08 December 2015
Puerto Rico continued….
The Ponce Fishing and Yacht Club hosted a sailboat regatta the weekend before Thanksgiving. Our fellow crew member, Bill is an avid racing sailor and inquired about entering the races. The yacht club scrambled and came up with a Sunfish, put together with borrowed pieces from various boats in the club—showing once again the generosity and friendliness of Ponce. Bill’s borrowed sail was not a racing sail, and was red and white striped. Almost all of the other sails were mostly white, so we were able to see how Bill was doing from Callisto, about a mile away from the race course. Close to us were the youngest sailors, on Optimist Prams. They were very competitive, yelling out the rights of way and taking their penalty turns without complaint. What was very impressive to me were the adults on the race committee, I am sure they were hoarse for days afterwards..they encouraged each sailor throughout every race. I was also pleased that there were both boys and girls in the class.
If any of you are familiar with Sunfish, you may think they are a “kid’s boat”. They are well suited for young, agile sailors, but people well into their 60’s and 70’s can compete at the world level. Bill did fairly well, learning a lot in two afternoons from his fellow racers. Sunfish photo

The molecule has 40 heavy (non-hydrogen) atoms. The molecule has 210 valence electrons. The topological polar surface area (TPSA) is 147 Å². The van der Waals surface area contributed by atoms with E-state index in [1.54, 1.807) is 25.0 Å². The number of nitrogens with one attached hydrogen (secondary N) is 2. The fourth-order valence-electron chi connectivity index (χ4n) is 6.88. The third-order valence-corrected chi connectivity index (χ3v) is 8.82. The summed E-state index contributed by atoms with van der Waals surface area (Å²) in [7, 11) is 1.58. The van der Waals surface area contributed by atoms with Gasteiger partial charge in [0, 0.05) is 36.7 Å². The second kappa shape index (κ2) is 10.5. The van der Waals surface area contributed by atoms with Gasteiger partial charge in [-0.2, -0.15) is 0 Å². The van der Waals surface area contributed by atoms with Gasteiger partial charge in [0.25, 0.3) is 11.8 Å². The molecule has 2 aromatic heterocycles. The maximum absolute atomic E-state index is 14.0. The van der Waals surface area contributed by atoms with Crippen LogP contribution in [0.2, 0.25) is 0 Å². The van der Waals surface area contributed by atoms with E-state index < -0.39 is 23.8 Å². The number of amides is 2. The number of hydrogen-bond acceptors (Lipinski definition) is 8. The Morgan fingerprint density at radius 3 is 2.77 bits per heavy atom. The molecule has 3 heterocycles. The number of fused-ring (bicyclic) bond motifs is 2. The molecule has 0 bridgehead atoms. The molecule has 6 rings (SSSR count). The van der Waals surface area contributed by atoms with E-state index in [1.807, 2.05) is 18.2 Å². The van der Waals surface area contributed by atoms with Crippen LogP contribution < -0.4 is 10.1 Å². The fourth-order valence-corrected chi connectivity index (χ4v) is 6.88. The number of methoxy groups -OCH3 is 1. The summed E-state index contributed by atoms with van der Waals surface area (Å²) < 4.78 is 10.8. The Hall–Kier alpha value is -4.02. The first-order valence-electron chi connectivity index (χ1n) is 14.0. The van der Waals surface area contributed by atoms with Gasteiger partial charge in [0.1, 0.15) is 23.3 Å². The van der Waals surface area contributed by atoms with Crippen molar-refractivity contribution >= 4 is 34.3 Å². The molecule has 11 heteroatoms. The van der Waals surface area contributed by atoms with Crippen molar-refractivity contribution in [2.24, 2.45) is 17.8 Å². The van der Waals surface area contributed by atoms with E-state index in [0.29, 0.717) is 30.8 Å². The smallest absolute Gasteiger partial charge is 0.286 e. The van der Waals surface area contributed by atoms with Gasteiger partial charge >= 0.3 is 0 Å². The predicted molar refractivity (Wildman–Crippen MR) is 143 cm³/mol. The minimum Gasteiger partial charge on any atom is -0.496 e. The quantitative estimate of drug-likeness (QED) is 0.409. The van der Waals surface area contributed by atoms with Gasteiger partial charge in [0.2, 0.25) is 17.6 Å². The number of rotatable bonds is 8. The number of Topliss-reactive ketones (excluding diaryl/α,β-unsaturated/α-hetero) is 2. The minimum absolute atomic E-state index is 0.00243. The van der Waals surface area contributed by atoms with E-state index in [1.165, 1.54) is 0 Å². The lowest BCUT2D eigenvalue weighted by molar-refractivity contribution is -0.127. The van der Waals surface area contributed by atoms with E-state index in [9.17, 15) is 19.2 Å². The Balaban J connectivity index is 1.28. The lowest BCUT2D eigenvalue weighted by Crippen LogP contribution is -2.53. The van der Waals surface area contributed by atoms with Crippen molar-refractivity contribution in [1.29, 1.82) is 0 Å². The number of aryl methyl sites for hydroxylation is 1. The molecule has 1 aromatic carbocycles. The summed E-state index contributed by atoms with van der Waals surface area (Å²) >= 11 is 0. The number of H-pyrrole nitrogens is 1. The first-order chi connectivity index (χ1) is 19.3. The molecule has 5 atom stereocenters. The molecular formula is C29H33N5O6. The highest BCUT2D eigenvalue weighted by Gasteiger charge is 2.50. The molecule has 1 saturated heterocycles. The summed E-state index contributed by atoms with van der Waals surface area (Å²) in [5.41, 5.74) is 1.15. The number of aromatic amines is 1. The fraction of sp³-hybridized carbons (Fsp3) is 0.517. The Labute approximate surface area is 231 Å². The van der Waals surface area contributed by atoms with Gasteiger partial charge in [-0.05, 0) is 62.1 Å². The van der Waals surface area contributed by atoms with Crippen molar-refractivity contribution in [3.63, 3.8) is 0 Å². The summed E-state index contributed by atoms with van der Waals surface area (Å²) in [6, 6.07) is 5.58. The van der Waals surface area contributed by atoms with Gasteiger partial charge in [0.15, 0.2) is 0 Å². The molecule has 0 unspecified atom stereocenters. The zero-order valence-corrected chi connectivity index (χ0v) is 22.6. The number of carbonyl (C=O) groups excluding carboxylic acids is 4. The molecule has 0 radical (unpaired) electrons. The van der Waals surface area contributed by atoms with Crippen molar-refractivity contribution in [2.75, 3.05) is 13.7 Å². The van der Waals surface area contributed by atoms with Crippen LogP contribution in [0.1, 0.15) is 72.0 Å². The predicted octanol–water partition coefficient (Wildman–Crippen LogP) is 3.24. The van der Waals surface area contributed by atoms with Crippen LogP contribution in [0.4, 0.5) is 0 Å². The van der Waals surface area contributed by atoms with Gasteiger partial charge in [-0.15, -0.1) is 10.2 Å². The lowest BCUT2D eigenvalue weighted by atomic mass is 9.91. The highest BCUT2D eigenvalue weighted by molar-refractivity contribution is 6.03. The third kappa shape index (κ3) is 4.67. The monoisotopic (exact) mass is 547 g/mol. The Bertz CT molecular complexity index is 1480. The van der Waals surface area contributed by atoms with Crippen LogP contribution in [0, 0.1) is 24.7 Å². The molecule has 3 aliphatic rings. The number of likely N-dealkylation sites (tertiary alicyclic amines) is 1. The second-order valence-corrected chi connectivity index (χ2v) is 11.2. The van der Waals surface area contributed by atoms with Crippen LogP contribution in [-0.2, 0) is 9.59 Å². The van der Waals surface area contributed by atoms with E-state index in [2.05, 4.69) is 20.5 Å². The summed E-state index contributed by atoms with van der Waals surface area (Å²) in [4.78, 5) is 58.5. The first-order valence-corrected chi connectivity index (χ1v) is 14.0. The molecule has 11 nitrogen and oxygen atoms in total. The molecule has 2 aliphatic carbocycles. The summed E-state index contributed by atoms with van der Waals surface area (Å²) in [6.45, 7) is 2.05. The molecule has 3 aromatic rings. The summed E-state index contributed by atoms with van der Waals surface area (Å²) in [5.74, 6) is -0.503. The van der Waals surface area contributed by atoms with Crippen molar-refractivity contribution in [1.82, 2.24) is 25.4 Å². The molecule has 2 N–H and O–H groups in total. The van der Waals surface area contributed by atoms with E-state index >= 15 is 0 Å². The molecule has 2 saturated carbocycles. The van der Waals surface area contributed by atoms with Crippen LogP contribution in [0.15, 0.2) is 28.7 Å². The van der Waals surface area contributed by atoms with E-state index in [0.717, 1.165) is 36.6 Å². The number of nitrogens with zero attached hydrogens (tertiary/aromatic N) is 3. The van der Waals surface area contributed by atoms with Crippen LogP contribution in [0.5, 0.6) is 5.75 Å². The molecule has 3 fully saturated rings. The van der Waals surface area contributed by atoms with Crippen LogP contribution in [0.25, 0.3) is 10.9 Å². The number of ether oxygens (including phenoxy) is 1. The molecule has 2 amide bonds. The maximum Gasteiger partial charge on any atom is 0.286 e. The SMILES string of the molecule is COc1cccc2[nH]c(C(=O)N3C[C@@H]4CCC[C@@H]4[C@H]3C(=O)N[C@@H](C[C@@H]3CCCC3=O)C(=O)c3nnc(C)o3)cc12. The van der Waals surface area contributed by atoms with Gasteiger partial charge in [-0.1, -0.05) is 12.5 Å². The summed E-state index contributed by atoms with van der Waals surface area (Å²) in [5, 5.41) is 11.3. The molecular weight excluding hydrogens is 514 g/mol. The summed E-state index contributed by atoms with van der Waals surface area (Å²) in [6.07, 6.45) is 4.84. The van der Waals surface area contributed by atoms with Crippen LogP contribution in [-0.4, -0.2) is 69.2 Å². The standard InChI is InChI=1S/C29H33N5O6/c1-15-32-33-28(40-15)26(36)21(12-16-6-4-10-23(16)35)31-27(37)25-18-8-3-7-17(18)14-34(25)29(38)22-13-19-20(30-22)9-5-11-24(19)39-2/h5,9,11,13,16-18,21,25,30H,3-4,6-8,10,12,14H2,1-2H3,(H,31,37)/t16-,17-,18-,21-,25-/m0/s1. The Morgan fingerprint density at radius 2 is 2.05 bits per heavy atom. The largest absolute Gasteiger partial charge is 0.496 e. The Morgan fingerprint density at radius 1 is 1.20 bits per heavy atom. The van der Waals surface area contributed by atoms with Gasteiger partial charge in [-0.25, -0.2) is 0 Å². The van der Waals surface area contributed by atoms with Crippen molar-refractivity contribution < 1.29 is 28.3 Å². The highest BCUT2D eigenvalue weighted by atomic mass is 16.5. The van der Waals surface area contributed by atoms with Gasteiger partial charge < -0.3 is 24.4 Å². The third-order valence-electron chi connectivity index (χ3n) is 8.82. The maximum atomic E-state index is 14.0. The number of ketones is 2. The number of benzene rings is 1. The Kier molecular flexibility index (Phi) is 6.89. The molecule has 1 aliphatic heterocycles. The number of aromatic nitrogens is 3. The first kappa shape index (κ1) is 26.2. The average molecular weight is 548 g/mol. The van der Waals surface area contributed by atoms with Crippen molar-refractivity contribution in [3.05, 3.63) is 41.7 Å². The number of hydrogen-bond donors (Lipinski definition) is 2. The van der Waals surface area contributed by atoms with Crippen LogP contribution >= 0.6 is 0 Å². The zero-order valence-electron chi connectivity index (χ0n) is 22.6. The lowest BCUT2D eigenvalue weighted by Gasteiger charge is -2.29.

Now for the food…Ponce has built a public park along the waterfront near the working harbor. There are 18! little food kiosks along the boardwalk. One of them, Tango, is known to the cruisers as the place for internet and very cold local beer. We discovered Raul’s, where Raul and his wife (both well into their 70’s) cook and serve…A lot of the kiosks just have microwaves heating up things put together elsewhere and frozen. Raul’s the real deal, his own hot sauce, and very generous portions. I had a shellfish mofongo (mashed fried plaintain with spices) mixed with conch, king crab, lobster and shrimp…so much I had enough for two more meals back on the boat. The guys had carne asada and for an appetizer we had a Puerto Rican version of nachos. I had no idea so much garlic was part of PR cuisine. The space in the grocery store for garlic, both fresh and in jars is about the same as that devoted to potatoes.
After six days in Ponce we moved east a short distance to Patias, Esperanza and then to Ensenada Honda, still on Vieques. Both Patias and Esperanza were very “rolly”, meaning large swells curling around the protective reefs in the bays rocked the boat, just enough to say let’s not stay here more than two nights. Esperanza is noted for its gorgeous beach and the bioluminescence in the small bays nearby. http://vieques.com/
Next time..Ensenada Honda Viequez and then Ensenada Honda Culebra
Gretchen, s/v Callisto, Ensenada Honda Culebra